Mooseberry (soapberry)

Common Name: 
Alestine Andre, GSCI
Gwichya Gwich'in Name: 
dìnjik jàk
Teetł’it Gwich’in Name:: 
dinjik jàk
Latin Name: 
Shepherdia canadensis
As food
The red berries are edible. Annie B. Robert (COPE) said that the boiled berries can be eaten like any other cooked berry and that it helps to increase one’s appetite.
As medicine 
The red berries can be used to make medicines for a variety of ailments. The berries can be eaten raw for colds or sore throats, though they have a soapy taste. Mooseberry tea can be made by putting berries in a pot, boiling and mixing them until they turn foamy. The foam is then skimmed off the top. Laura Pascal (COPE) said that this tea can be used for sore throats and colds. The stems and roots can be boiled, producing a tea that relieves stomach aches and diarrhea. Annie B. Robert (COPE) said mooseberry roots and juniper berries can be washed and boiled to produce a laxative. The tea from boiled branches can be used to wash a person’s legs for soreness, or to rub on mosquito bites and infections.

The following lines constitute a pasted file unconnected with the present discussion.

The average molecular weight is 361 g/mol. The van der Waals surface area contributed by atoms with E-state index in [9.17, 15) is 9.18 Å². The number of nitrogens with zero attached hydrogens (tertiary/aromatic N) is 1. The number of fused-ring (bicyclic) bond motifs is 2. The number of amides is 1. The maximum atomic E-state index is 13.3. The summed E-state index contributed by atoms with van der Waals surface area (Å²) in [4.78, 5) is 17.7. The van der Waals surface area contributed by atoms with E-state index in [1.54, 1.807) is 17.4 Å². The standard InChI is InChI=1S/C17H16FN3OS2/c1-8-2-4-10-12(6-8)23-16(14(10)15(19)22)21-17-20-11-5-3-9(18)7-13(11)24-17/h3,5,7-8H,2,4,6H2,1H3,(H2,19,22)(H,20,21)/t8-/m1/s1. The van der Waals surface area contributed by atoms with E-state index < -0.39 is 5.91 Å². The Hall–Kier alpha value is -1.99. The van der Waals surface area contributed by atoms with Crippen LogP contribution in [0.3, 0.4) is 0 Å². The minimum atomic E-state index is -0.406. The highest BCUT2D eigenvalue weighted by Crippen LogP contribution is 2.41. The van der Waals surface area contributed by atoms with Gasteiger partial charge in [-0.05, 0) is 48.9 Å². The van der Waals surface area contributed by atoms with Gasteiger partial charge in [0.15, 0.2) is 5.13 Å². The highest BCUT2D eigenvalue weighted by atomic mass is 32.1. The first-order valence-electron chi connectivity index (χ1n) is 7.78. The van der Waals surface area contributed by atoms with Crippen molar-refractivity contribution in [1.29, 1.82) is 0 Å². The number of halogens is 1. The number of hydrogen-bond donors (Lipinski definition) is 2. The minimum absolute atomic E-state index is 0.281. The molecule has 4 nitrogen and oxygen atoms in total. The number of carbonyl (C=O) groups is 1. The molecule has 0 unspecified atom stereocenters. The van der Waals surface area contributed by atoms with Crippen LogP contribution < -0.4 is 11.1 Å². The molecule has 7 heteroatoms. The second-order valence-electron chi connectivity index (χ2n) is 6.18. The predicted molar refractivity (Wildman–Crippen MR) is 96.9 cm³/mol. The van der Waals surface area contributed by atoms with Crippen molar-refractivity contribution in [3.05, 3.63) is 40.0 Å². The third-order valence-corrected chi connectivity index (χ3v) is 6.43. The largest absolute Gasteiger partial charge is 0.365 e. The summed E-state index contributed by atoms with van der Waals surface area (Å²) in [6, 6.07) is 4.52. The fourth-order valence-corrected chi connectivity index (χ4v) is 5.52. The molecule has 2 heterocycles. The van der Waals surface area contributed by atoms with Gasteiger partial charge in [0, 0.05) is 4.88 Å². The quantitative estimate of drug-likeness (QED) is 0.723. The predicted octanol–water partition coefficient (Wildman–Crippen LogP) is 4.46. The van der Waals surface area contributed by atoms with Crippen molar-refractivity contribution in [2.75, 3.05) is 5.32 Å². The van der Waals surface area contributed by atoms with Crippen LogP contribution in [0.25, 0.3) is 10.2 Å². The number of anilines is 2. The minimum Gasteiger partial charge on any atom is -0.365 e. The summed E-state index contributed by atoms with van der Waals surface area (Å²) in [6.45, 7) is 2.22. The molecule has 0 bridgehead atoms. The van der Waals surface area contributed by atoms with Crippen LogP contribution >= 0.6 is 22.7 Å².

Source: Andre, Alestine and Alan Fehr, Gwich'in Ethnobotany, 2nd ed. (2002)